A bountiful garden is a desirable resource. With WVU Extension expert advice, learn how to maintain a variety of gardens.
Find new, adaptive ways to make use of limited and difficult space for gardening. Get fun and creative in your growing solutions.Container Gardening
Gardening with Limited Space
Grow Your Own Pizza Garden
Gardening requires time and attention. But, with the right guidance and some patience, even a beginner gardener can have a successful garden.Conserving Water with Rain Barrels
Make your garden work for you and get the most out of your precious resources all year long.Getting Ready for Fall
West Virginia Garden Guide
Get gardening recommendations suited for West Virginia's unique growing conditions, like hilly terrain, and microclimates created by mountains and valleys.Growing Basil
The WVU Extension Garden Calendar is produced and distributed each year as a service to West Virginia’s many home gardeners and agricultural producers. The annual calendar is just one of many meaningful projects, programs and outreach efforts provided by WVU Extension throughout West Virginia’s 55 counties.
If you have gardening questions or want more information, please contact your county’s WVU Extension office. Be sure to check out information for controlling garden pests year-round and related learning activities for even more opportunities.
WVU Extension is committed to providing reasonable accommodations upon request.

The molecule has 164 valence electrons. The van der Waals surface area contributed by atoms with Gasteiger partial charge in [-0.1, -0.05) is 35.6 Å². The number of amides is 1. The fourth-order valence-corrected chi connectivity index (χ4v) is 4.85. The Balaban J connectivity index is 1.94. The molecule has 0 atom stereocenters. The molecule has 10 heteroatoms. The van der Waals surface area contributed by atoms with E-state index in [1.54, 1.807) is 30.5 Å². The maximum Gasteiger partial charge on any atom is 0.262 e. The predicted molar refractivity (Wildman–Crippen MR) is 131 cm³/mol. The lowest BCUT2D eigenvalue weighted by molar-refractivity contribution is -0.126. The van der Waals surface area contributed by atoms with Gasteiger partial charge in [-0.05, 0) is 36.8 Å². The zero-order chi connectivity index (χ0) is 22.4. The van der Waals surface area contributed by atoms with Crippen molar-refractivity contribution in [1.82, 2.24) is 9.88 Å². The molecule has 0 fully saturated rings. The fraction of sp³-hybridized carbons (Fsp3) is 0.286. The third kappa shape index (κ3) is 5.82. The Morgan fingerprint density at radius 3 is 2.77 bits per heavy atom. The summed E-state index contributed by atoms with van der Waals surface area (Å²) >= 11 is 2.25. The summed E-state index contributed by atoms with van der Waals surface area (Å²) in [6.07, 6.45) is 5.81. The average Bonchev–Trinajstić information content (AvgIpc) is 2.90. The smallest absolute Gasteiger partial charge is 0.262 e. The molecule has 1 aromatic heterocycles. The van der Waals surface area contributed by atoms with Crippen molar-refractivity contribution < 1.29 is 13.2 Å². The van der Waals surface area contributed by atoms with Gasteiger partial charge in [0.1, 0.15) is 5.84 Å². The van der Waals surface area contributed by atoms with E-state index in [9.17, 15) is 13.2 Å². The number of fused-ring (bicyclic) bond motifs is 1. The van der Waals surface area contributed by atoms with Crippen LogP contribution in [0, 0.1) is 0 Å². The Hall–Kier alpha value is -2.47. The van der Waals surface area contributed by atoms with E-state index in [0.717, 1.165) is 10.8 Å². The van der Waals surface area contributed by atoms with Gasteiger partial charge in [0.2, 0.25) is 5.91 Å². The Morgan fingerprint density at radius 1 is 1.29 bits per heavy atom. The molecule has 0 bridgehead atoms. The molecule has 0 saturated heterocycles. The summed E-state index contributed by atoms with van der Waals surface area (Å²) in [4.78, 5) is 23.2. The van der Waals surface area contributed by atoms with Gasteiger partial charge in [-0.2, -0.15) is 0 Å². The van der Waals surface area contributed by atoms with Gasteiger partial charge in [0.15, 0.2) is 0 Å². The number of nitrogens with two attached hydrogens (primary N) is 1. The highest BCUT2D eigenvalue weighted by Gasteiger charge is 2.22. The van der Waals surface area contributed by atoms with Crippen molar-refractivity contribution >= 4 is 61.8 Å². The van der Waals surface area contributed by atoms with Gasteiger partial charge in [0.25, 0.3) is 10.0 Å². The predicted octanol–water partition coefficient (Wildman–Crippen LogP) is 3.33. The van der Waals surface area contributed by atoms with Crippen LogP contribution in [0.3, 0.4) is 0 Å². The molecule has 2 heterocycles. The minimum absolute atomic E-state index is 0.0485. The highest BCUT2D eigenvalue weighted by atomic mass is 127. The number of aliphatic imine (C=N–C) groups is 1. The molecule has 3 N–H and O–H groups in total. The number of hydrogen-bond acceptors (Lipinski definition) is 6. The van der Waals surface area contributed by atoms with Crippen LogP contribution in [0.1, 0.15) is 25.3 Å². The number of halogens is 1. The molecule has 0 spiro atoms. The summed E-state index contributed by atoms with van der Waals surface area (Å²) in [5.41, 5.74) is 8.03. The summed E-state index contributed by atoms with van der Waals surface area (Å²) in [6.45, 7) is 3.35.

Note: To print as many Garden Calendars as existing funds allow, WVU Extension may not be able to honor web or email requests for mailed calendars. Please contact your nearest county office to get a calendar. Your understanding is sincerely appreciated.
Fresh from the Garden Calendar
Although apples are an adapted species, they hold a significant place in West Virginia’s history. One of today’s most popular apple cultivars, Golden Delicious, was found in Clay County in 1912. West Virginia’s star apple was marketed by Stark Brother’s Nursery to obtain nationwide, and eventually worldwide, fame. The Golden Delicious apple was designated as the state fruit in 1995. However, West Virginia was growing apples long before the discovery of the Golden Delicious.
Johnny Appleseed is said to have crossed the northern panhandle of the state in the early 1800s, and he may have planted the seed that developed into West Virginia’s first successful and super sweet cultivar, Grimes Golden.Browse Garden Calendar Articles
Extension Master Gardener Program
The WVU Extension Master Gardener Program provides people interested in gardening with the opportunity to expand their knowledge and sharpen their skills by taking part in Basic/Level 1 and Advanced/Level 2 training programs that provide in-depth training in various aspects of horticulture.
The program helps residents better understand horticultural and environmental issues through community engagement in gardening and beautification projects at schools, parks, public institutions, community organizations, and locations throughout the state.
Benefits of becoming a WVU Extension Master Gardener
Among the many benefits for getting involved with the WVU Extension Master Gardener program, here are the highest-ranking ones:
- Getting to know more about gardening and horticulture to expand personal horizons and be able to help others
- Significant improvements in quality of life, including physical activity, social activity, self-esteem and nutrition
- Offers opportunities for professional development through continuing training opportunities
- Meeting like-minded people and engaging in the garden activities you are passionate about
- Opportunities to assume responsibility
- Encourages individual independence
- Gaining respect in the community for your newly developed horticultural skills
- Flexibility to conduct volunteer work